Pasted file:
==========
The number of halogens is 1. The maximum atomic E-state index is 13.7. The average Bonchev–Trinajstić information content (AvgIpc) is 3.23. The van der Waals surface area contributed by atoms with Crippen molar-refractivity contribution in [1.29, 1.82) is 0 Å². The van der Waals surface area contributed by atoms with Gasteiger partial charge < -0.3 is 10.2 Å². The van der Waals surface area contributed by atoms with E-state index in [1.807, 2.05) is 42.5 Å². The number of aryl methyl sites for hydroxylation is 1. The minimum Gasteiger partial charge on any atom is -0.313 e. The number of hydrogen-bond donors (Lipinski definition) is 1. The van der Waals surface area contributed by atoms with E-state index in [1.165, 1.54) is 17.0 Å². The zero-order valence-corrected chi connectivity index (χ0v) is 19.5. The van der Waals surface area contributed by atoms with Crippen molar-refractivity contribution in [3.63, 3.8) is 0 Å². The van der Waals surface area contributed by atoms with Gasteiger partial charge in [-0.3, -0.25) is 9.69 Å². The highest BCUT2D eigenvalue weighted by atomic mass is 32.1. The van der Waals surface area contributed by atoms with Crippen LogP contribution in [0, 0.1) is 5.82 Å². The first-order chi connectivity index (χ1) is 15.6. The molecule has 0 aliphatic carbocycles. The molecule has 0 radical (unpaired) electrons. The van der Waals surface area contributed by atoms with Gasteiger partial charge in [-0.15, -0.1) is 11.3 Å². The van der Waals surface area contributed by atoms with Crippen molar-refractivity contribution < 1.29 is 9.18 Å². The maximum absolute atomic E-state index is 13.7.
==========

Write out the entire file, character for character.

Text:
The number of halogens is 1. The maximum atomic E-state index is 13.7. The average Bonchev–Trinajstić information content (AvgIpc) is 3.23. The van der Waals surface area contributed by atoms with Crippen molar-refractivity contribution in [1.29, 1.82) is 0 Å². The van der Waals surface area contributed by atoms with Gasteiger partial charge < -0.3 is 10.2 Å². The van der Waals surface area contributed by atoms with E-state index in [1.807, 2.05) is 42.5 Å². The number of aryl methyl sites for hydroxylation is 1. The minimum Gasteiger partial charge on any atom is -0.313 e. The number of hydrogen-bond donors (Lipinski definition) is 1. The van der Waals surface area contributed by atoms with E-state index in [1.165, 1.54) is 17.0 Å². The zero-order valence-corrected chi connectivity index (χ0v) is 19.5. The van der Waals surface area contributed by atoms with Crippen molar-refractivity contribution in [3.63, 3.8) is 0 Å². The van der Waals surface area contributed by atoms with Gasteiger partial charge in [-0.3, -0.25) is 9.69 Å². The highest BCUT2D eigenvalue weighted by atomic mass is 32.1. The van der Waals surface area contributed by atoms with Crippen LogP contribution in [0, 0.1) is 5.82 Å². The first-order chi connectivity index (χ1) is 15.6. The molecule has 0 aliphatic carbocycles. The molecule has 0 radical (unpaired) electrons. The van der Waals surface area contributed by atoms with Gasteiger partial charge in [-0.15, -0.1) is 11.3 Å². The van der Waals surface area contributed by atoms with Crippen molar-refractivity contribution < 1.29 is 9.18 Å². The maximum absolute atomic E-state index is 13.7.